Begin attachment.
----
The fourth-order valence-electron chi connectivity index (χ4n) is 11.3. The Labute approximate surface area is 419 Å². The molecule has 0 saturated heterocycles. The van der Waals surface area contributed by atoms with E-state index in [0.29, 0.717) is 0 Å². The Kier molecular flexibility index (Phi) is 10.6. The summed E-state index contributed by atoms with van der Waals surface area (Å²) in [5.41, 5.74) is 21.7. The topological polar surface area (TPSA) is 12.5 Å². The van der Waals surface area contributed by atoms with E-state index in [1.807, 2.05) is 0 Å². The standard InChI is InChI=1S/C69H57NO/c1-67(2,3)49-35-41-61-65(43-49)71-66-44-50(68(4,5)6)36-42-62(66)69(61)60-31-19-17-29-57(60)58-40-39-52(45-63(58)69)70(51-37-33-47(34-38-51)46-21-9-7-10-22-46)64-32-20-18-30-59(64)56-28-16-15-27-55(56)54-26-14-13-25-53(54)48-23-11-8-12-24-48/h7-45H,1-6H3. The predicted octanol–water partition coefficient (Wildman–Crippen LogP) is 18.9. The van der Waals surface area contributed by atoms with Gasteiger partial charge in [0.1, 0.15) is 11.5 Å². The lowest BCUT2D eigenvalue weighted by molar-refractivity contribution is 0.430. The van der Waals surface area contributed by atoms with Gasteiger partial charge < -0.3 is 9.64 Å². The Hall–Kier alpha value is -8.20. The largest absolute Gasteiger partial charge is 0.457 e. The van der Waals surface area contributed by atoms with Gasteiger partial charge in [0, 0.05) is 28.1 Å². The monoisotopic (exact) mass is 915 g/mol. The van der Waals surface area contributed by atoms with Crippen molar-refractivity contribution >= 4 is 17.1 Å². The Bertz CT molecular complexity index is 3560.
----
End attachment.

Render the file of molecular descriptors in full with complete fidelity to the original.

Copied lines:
The fourth-order valence-electron chi connectivity index (χ4n) is 11.3. The Labute approximate surface area is 419 Å². The molecule has 0 saturated heterocycles. The van der Waals surface area contributed by atoms with E-state index in [0.29, 0.717) is 0 Å². The Kier molecular flexibility index (Phi) is 10.6. The summed E-state index contributed by atoms with van der Waals surface area (Å²) in [5.41, 5.74) is 21.7. The topological polar surface area (TPSA) is 12.5 Å². The van der Waals surface area contributed by atoms with E-state index in [1.807, 2.05) is 0 Å². The standard InChI is InChI=1S/C69H57NO/c1-67(2,3)49-35-41-61-65(43-49)71-66-44-50(68(4,5)6)36-42-62(66)69(61)60-31-19-17-29-57(60)58-40-39-52(45-63(58)69)70(51-37-33-47(34-38-51)46-21-9-7-10-22-46)64-32-20-18-30-59(64)56-28-16-15-27-55(56)54-26-14-13-25-53(54)48-23-11-8-12-24-48/h7-45H,1-6H3. The predicted octanol–water partition coefficient (Wildman–Crippen LogP) is 18.9. The van der Waals surface area contributed by atoms with Gasteiger partial charge in [0.1, 0.15) is 11.5 Å². The lowest BCUT2D eigenvalue weighted by molar-refractivity contribution is 0.430. The van der Waals surface area contributed by atoms with Gasteiger partial charge < -0.3 is 9.64 Å². The Hall–Kier alpha value is -8.20. The largest absolute Gasteiger partial charge is 0.457 e. The van der Waals surface area contributed by atoms with Gasteiger partial charge in [0, 0.05) is 28.1 Å². The monoisotopic (exact) mass is 915 g/mol. The van der Waals surface area contributed by atoms with Crippen molar-refractivity contribution >= 4 is 17.1 Å². The Bertz CT molecular complexity index is 3560.